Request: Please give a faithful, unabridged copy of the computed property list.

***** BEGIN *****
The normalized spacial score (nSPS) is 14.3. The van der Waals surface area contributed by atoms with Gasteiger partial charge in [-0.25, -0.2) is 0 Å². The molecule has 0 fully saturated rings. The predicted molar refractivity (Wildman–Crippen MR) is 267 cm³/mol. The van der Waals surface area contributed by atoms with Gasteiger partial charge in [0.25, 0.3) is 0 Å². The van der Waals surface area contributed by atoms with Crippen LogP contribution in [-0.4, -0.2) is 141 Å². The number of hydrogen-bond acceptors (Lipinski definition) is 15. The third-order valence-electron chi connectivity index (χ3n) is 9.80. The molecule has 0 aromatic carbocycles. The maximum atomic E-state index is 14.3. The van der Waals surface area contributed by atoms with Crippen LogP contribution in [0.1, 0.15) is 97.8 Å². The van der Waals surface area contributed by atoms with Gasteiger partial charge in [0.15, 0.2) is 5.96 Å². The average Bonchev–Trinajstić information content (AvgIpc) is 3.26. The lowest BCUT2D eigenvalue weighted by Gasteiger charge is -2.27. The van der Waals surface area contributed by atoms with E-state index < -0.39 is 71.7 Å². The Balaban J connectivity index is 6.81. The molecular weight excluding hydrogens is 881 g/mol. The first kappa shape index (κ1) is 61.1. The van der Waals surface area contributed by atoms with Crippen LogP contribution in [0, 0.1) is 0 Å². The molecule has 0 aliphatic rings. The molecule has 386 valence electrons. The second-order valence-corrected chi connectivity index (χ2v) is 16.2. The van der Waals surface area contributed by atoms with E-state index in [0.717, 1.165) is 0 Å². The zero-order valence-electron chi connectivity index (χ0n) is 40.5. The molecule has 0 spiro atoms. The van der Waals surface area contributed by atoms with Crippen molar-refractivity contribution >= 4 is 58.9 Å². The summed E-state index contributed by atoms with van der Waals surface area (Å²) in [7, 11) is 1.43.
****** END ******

The normalized spacial score (nSPS) is 14.3. The van der Waals surface area contributed by atoms with Gasteiger partial charge in [-0.25, -0.2) is 0 Å². The molecule has 0 fully saturated rings. The predicted molar refractivity (Wildman–Crippen MR) is 267 cm³/mol. The van der Waals surface area contributed by atoms with Gasteiger partial charge in [0.25, 0.3) is 0 Å². The van der Waals surface area contributed by atoms with Crippen LogP contribution in [-0.4, -0.2) is 141 Å². The number of hydrogen-bond acceptors (Lipinski definition) is 15. The third-order valence-electron chi connectivity index (χ3n) is 9.80. The molecule has 0 aromatic carbocycles. The maximum atomic E-state index is 14.3. The van der Waals surface area contributed by atoms with Crippen LogP contribution in [0.1, 0.15) is 97.8 Å². The van der Waals surface area contributed by atoms with Gasteiger partial charge in [0.15, 0.2) is 5.96 Å². The average Bonchev–Trinajstić information content (AvgIpc) is 3.26. The lowest BCUT2D eigenvalue weighted by Gasteiger charge is -2.27. The van der Waals surface area contributed by atoms with E-state index < -0.39 is 71.7 Å². The Balaban J connectivity index is 6.81. The molecular weight excluding hydrogens is 881 g/mol. The first kappa shape index (κ1) is 61.1. The van der Waals surface area contributed by atoms with Crippen LogP contribution in [0, 0.1) is 0 Å². The molecule has 0 aliphatic rings. The molecule has 386 valence electrons. The second-order valence-corrected chi connectivity index (χ2v) is 16.2. The van der Waals surface area contributed by atoms with E-state index in [0.717, 1.165) is 0 Å². The zero-order valence-electron chi connectivity index (χ0n) is 40.5. The molecule has 0 spiro atoms. The van der Waals surface area contributed by atoms with Crippen molar-refractivity contribution >= 4 is 58.9 Å². The summed E-state index contributed by atoms with van der Waals surface area (Å²) in [7, 11) is 1.43.